At the 10th annual gorilla naming ceremony – Kwita Izina in Kinigi, Musanze in July 2014, one thing stood out: the presence of a drone camera hovering above the crowd and capturing images of events as they unfolded.
As things were then, not many in the crowd even knew it was a drone camera, confessing they were witnessing the spectacle for the very first time.
So the simple conclusion was that it was a “small helicopter” flying overhead for God-knows-what-reason.
We were to later learn that this was actually an Unmanned Aerial Vehicle (UAV), or simply “drone”, hauled in by a Nigerian TV crew to capture superior aerial images from the ceremony.
Needless to say, it was the most talked-about thing at that year’s gorilla naming ceremony.
Commonly known as a drone, an unmanned aerial vehicle (UAV) is an aircraft without a human pilot aboard. The drone is controlled either autonomously by onboard computers, or by the remote control of a pilot on the ground.
In July 2014, the same month that the drone made its first (and so far only) appearance at Kwita Izina or indeed a public event in Rwanda, CHARIS Unmanned Aerial Solutions was founded as the first unmanned aerial vehicle company in Rwanda.
An apparent act of co-incidence, considering that CHARIS is Rwandan founded and owned, with no links whatsoever to the drone that mesmerized Kwita Izina in 2014.
Located at the Solace Ministries complex in Kacyriu, CHARIS is the brainchild of an enthusiastic and tech-savvy young Rwandan, Rutayisire Eric Muziga, its founder and CEO.
Rutayisire holds a Masters of Electrical Engineering from the University of Minnesota in the US.
It was while studying electrical engineering at the University of Minnesota that Rutayisire was first introduced to drone technology:
He was introduced to it by one of his professors, who worked for a drone company. This professor would soon become his mentor, encouraging the young engineer about the huge potential that the sector presented.
“That’s how I saw and seized an opportunity in the UAV industry. The idea was to have in Africa or Rwanda for that matter, people doing real engineering work. That’s my passion. I want to see opportunities created for young Rwandans who are coming from engineering school,” Rutayisire explains, adding: “That is why I decided to not do it in the US, but to bring it to my own country.”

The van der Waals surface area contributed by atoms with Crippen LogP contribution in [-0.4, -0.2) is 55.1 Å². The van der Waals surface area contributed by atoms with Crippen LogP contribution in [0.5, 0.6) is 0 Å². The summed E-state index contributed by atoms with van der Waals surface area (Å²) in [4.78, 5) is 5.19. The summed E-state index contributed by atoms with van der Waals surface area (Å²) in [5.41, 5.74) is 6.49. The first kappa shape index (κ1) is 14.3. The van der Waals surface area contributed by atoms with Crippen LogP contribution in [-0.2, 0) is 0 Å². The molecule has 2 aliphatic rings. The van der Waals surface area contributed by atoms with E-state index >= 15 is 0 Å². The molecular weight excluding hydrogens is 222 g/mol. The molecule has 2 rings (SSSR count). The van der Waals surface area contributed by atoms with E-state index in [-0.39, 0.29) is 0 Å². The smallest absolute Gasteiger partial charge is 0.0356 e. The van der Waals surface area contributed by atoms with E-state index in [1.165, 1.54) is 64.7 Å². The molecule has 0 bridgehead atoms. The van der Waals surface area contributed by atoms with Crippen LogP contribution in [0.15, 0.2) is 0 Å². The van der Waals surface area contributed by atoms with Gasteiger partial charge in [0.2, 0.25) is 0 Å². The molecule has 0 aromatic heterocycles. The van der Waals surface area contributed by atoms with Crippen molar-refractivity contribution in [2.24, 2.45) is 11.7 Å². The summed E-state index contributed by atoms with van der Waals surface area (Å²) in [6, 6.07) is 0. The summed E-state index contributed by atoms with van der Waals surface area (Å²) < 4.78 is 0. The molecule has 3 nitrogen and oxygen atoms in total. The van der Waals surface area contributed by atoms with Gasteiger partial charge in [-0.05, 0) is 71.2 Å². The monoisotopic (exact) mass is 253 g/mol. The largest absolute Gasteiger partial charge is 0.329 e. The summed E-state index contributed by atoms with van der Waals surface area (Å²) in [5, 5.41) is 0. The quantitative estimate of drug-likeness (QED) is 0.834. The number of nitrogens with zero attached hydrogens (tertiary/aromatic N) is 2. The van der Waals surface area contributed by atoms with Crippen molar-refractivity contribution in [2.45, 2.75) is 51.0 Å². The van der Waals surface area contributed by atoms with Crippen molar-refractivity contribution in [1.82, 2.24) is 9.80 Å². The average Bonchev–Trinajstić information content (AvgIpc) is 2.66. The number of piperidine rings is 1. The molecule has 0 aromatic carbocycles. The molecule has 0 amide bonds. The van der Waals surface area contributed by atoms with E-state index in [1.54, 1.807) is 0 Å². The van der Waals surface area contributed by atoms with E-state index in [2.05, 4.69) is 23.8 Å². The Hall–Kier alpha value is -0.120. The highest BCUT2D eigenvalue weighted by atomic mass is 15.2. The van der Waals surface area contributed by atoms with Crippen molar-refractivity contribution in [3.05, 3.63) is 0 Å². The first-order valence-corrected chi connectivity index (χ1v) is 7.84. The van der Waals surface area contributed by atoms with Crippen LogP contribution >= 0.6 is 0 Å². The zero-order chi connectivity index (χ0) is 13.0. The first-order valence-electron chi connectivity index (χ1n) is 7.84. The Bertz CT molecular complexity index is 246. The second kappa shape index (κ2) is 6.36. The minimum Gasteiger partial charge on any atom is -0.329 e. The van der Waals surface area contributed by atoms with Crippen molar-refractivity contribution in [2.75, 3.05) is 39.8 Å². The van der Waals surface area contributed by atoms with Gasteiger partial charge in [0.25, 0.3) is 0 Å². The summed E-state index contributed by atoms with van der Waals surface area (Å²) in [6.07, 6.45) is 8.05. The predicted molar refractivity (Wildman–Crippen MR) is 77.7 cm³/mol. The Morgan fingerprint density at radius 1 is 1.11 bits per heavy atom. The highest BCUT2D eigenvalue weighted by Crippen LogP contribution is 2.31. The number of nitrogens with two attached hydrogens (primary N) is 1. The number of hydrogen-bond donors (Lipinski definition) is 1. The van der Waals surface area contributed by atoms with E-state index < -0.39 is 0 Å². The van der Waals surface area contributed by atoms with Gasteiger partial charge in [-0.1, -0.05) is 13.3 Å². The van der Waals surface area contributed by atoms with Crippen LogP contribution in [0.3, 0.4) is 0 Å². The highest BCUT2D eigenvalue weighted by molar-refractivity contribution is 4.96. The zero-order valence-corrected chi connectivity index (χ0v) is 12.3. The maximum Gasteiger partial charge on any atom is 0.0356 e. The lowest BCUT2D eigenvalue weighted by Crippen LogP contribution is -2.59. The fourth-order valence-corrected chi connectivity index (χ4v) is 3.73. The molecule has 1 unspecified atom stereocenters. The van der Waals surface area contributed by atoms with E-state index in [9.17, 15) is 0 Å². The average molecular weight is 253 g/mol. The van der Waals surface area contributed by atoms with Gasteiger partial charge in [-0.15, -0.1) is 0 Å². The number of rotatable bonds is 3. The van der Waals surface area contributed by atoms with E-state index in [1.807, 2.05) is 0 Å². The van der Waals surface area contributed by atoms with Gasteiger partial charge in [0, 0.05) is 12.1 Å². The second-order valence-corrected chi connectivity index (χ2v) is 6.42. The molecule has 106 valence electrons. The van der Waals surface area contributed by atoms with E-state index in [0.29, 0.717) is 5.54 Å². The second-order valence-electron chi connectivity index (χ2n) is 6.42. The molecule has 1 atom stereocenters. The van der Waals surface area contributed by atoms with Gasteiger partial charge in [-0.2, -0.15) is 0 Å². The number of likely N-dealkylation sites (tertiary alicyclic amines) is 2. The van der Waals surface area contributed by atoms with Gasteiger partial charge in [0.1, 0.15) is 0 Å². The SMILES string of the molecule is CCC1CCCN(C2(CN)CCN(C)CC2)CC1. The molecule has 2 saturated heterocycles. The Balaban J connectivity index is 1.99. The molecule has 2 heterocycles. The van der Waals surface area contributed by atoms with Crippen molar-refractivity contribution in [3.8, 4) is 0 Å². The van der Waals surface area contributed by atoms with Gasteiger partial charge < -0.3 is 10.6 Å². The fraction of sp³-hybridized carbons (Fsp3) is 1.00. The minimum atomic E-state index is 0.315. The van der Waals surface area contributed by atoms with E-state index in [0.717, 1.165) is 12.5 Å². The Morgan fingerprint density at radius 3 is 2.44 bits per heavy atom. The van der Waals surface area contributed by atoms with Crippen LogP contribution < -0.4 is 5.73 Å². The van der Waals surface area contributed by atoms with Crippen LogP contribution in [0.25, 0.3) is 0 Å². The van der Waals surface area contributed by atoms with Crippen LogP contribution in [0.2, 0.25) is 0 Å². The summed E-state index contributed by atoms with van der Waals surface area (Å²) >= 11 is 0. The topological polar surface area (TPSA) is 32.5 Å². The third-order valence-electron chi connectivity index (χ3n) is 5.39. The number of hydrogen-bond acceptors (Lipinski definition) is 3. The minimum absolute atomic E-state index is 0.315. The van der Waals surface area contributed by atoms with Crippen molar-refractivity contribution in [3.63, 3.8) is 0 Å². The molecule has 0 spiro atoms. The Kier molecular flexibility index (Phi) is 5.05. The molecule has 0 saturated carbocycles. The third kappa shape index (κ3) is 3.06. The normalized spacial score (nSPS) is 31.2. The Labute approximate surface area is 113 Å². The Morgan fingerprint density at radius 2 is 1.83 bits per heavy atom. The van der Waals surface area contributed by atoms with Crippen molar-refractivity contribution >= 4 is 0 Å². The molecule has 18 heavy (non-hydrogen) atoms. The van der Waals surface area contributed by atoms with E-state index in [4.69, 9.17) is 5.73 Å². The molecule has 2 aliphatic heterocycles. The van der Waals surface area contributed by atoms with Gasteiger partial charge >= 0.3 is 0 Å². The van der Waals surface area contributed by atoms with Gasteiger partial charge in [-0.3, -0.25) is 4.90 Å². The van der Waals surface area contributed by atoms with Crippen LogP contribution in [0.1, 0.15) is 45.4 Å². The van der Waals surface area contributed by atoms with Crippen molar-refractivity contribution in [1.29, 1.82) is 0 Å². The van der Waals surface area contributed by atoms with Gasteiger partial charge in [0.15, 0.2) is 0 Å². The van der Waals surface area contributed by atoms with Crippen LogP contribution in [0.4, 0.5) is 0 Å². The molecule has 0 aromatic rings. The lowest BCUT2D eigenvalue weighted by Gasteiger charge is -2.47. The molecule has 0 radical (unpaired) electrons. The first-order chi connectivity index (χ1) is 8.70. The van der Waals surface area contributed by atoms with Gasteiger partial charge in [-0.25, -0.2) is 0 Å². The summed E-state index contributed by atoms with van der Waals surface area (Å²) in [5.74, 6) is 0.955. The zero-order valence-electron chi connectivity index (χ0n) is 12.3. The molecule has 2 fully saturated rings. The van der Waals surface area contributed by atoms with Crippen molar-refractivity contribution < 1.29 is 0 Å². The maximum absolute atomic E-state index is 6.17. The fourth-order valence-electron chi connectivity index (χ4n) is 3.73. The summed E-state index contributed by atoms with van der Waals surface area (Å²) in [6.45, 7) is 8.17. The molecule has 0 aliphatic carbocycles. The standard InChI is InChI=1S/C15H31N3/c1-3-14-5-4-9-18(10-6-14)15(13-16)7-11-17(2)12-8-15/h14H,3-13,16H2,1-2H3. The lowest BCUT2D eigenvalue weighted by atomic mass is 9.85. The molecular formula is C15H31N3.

Upon finishing school, he returned to Rwanda and teamed up with two like-minded people; his sister, Ingabire Muziga Mamy, and Segore Teddy.
Teddy is a fresh graduate of Electrical Engineering from the Kigali Institute of Science and Technology (KIST), and upon graduation in 2015, joined CHARIS.
“Eric is my childhood friend, and so when he returned from the US and approached me with the idea of starting up a drone company, I took it up immediately because I was doing Electrical Engineering at KIST as well,” he explains:
“It has really widened my engineering knowledge because now I can delve into the more practical aspects of engineering to compliment the theory I learnt from school.”
While Ingabire Muziga Mamy is the company’s Managing Director and studied Bio tech science at a University in South Africa:
“Eric is my younger brother. One time he just came home for holidays and started telling us about his plans to start a drone company here. Even before that, from a young age, we knew he was destined to be an engineer, because he always liked to create certain things on his own,” she explains.
“For me it was quite a new experience, and adventurous too. It’s not been a year yet, and looking at some the projects already done so far, it’s amazing.”